Sorry, this one was discovered by Russian geologist Peter Kozolov in 1909. It’s now in the Hermitage. But then again, they only discovered religious items, the said treasure was never found, still waiting in Khara Khot, modern day Inner Mongolia.
The Hermitage exhibitions turned out to be more religious items than jewels, so the treasure is less about monetary value, but more in black magic powers.
1. Genghis Khan’s burial site
This is a very controversial item, and one that deserves the final mention. Obviously, Genghis Khan’s burial site garners a lot of attention, and many international expeditions have tried to find it. But the Mongolians are against it, because 1) Genghis Khan didn’t want any treasure in his burial, but asked for a simple funeral, and 2) digging up a dead person’s grave, much less a khan’s, is an abominable sin.
While we think finding Genghis Khan’s burial site might give us valuable insight about lost aspects of the history, we understand that a graveyard is just that: a graveyard. All the talk about treasures and jewels only came in recent texts.
Genghis Khan didn’t want his final resting place to be known, so during his funeral, anyone or anything that crossed its path was killed. After the burial, the escorts were killed by soldiers, who committed suicide afterwards to hide the location of the tomb. Another legend says the grave was trampled by many horses, or that a river was diverted over it to conceal the site.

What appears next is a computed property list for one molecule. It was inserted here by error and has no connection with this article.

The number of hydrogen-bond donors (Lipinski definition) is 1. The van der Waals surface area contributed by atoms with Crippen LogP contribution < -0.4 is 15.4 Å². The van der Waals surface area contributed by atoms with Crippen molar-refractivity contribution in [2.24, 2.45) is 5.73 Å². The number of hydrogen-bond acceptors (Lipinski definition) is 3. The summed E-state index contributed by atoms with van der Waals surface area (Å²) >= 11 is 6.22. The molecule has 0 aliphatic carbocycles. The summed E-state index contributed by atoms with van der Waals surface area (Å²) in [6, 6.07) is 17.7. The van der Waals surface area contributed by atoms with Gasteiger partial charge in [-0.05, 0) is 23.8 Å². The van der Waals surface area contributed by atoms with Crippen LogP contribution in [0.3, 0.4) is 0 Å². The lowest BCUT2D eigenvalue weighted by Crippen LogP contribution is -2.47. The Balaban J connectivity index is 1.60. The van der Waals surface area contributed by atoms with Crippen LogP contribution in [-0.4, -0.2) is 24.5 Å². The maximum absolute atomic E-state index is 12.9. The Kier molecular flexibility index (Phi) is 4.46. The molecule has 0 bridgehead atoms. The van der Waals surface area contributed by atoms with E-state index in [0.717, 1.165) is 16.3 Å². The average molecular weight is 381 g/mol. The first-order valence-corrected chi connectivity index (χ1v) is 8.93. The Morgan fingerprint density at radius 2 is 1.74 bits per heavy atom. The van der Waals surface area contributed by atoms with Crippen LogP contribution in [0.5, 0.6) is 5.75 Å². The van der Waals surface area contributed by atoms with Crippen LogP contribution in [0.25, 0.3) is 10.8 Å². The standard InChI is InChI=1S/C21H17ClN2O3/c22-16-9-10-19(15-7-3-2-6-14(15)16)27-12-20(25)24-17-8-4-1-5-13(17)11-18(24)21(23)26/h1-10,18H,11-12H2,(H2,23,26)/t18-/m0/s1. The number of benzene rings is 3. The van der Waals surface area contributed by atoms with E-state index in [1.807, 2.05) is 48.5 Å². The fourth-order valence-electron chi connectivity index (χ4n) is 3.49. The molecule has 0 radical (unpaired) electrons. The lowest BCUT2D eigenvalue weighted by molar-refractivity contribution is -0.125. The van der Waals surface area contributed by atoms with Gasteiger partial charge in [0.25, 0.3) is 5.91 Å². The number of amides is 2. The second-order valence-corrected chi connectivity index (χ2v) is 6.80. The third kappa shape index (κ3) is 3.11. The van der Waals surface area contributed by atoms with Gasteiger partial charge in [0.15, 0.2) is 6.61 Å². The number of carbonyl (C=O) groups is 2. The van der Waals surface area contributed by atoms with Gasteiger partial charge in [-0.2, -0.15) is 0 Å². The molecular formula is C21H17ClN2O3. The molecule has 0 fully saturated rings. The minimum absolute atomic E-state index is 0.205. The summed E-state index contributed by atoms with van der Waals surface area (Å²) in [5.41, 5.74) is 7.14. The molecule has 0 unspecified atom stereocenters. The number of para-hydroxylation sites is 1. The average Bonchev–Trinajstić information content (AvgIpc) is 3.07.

Where is it?
According to Jack Weatherford, Ikh Khorig (Great Taboo), a 240 sq.km area near Burkhan Khaldun mountain, might be the location. According to Marco Polo, however, the Great Khan was buried at a mountain called Altai.
The tomb has no literal treasures, but is considered a national treasure. So, it is likely that discovery of the burial site will incite a strong outcry among the locals.
Do you agree? What did we miss? Leave your thoughts in the comment section.
Natso Baatarkhuu lives in Mongolia and writes in English. His works have appeared in Cracked.com and The UB Post, and he started this website. He dreams of publishing novels and selling screenplays someday.